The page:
I recently had a reader reach out to me for some assistance with an issue they were having with a VMWare implementation. They were experiencing issues with uploading files, and performing I/O on Linux based virtual machines.
Originally it was believed that this was due to networking issues, since the performance issues were only one way (when uploading/writing to storage), and weren’t experienced with all virtual machines. Another particular behaviour notice was slow uploading speeds to the vSphere client file browser, and slow Physical to Virtual migrations.
After troubleshooting and exploring the issue with them, it was noticed that cache was not enabled on the RAID array that was providing the storage for the vSphere implementation.
Please note, that in virtual environments with storage based off RAID arrays, RAID cache is a must (for performance reasons). Further, Battery backed RAID cache is a must (for protection and data integrity). This allows write operations to be cached and performed on multiple disks at once, sometimes even optimizing the write procedures as they are processed. This allows writes to occur simultaneously to multiple disks, and also dramatically increases observed performance since the ESXi hosts, and virtual machines aren’t waiting for write operations to commit before proceeding to the next.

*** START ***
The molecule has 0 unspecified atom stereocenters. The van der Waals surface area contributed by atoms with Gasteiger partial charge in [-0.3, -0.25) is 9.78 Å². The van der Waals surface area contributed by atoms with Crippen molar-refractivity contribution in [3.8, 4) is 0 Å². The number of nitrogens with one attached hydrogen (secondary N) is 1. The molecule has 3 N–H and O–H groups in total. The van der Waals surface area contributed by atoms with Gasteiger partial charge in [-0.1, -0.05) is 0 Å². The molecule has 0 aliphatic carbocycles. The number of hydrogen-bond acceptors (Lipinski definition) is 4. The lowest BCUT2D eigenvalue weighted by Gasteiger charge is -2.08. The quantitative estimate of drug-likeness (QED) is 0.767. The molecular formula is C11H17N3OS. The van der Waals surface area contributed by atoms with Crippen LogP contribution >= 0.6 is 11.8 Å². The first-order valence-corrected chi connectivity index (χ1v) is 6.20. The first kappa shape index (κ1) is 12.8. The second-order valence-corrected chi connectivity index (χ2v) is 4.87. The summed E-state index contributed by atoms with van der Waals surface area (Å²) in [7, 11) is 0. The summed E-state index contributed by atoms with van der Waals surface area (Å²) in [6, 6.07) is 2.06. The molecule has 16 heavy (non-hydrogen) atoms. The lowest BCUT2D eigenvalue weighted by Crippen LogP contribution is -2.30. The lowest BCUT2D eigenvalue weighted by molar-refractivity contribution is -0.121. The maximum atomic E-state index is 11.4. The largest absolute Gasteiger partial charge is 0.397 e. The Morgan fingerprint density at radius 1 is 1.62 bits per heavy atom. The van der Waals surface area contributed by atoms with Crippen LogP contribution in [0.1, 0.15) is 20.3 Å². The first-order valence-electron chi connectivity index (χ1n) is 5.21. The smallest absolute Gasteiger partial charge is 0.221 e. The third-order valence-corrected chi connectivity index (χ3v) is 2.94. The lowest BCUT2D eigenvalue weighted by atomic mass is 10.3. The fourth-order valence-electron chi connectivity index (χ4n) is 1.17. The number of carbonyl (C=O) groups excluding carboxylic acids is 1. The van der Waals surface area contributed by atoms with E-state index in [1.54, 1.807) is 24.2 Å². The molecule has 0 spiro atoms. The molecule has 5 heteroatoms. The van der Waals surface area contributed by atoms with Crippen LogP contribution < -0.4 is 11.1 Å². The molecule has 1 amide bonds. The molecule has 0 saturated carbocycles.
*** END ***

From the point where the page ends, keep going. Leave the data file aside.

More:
You’ll notice that under Windows virtual machines, this issue won’t be observed on writes since the Windows VMs typically cache file transfers to RAM, which then write to disk. This could give the impression that there are no storage issues when typically troubleshooting these issues (making one believe that it’s related to the Linux VMs, the ESXi hosts themselves, or some odd networking issue).
Again, I cannot stress enough that you should have a battery backed cache module, or capacitor backed flash module providing cache functions.
If you do implement cache without backing it with a battery, corruption can occur on the RAID array if there is a power failure, or if the RAID controller freezes. The battery backed cache allows cached write procedures to be committed to disk on next restart of the storage unit/storage controller thus providing protection.